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On June 10, 1990, British Airways Flight 5390 was a scheduled aircraft that traveled from Birmingham in the United Kingdom to Malaga in Spain. The journey was carried out by a British Aerospace 146 aircraft, and it had a total of 81 passengers on board in addition to 6 members of the crew.

The incident took place approximately twenty minutes after the aircraft had taken off from Birmingham. An explosion caused the left windscreen of the cockpit to blow out, which resulted in the captain, Tim Lancaster, being partially sucked out of the plane. The power of the wind was so intense that it ripped off Lancaster’s headset, and his torso was wedged between the cockpit and the plane’s fuselage, while his legs dangled outside the aircraft. The wind also caused Lancaster’s legs to be dangling outside the plane.


Alastair Atchison, the plane’s co-pilot, immediately took control of the aircraft and began an emergency descent to 10,000 feet to ensure Lancaster’s survival. The high altitude and low temperatures could have caused hypoxia and frostbite, so Atchison started the descent as soon as he could. Atchison also placed an urgent contact with the air traffic control center, during which he repeated the phrase “Mayday, Mayday, Mayday.” Flight number 5390 for British Airlines. There is a hole in the windscreen that runs along the length of the cockpit. It appears that the skipper has been pulled out of the window.

During this time, members of the flight crew and other passengers did their best to keep hold of Lancaster and prevent him from being sucked out of the aircraft entirely. Flight attendant Nigel Ogden was able to secure a hold on Captain Lancaster’s belt and held to it for dear life as other members of the staff and passengers held onto Lancaster’s legs. Lancaster remained conscious throughout the entire ordeal, despite the excruciating agony he was in as well as the frostbite he was suffering from.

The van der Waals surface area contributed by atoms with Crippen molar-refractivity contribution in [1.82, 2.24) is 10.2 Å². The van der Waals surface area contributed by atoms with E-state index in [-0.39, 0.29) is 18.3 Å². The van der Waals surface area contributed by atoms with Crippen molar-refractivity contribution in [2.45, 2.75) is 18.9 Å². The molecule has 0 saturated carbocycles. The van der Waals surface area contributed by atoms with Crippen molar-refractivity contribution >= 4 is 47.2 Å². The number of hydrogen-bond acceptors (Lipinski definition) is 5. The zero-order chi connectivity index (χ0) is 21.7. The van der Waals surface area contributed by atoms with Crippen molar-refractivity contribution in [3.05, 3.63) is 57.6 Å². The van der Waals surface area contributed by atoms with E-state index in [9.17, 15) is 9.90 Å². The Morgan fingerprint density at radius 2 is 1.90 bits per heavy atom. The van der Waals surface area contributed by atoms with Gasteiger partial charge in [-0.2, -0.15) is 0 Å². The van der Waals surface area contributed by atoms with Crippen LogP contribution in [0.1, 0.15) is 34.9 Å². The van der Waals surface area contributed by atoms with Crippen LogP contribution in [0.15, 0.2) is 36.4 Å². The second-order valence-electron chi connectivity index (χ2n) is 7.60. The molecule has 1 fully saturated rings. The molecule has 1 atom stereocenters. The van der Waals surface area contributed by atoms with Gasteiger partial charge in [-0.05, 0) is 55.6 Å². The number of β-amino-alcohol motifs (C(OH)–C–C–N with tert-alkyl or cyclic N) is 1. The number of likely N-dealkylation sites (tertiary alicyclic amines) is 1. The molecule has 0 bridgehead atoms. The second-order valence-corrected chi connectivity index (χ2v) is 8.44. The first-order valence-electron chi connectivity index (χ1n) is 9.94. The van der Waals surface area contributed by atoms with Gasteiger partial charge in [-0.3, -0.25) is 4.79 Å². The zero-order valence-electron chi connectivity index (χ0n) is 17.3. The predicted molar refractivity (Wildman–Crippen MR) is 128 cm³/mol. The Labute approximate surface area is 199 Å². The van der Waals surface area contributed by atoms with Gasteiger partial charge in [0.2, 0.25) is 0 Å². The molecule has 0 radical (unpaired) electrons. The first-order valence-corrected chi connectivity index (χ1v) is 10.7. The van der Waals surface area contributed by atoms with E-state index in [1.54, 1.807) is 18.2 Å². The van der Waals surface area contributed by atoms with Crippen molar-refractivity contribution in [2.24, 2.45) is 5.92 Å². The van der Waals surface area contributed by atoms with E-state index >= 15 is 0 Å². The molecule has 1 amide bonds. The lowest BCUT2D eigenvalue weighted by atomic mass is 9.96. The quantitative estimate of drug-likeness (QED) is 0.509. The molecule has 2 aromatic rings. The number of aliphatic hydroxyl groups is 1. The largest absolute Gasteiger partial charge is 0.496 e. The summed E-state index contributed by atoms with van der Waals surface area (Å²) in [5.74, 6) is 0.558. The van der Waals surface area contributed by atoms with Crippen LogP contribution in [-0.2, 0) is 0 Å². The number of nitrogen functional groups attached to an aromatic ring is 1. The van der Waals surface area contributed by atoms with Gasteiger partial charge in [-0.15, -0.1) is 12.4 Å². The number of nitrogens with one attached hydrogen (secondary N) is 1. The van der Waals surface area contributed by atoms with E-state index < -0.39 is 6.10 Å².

Atchison was successful in making a secure landing at Southampton Airport, and Lancaster was taken to the nearby hospital after the accident. Remarkably, Lancaster was able to survive the incident, despite suffering multiple injuries as a result of it. These injuries included frostbite, a broken arm, and a partially collapsed lung. He was able to make a complete recovery and was flying again nine months after his accident.


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These are screenshots from a 2005 episode of the TV Show Air Crash Investigation/Mayday

The faulty installation of the windscreen, which had been replaced by an engineer who had not followed the correct procedures, was determined to have been the root cause of the accident after it was investigated. The engineer had used bolts that were lacking for the task at hand, which is what ultimately led to the windscreen becoming dislodged. As a direct consequence of the accident, British Airways revised its procedures for aircraft maintenance and introduced more strict standards for the installation of windscreens.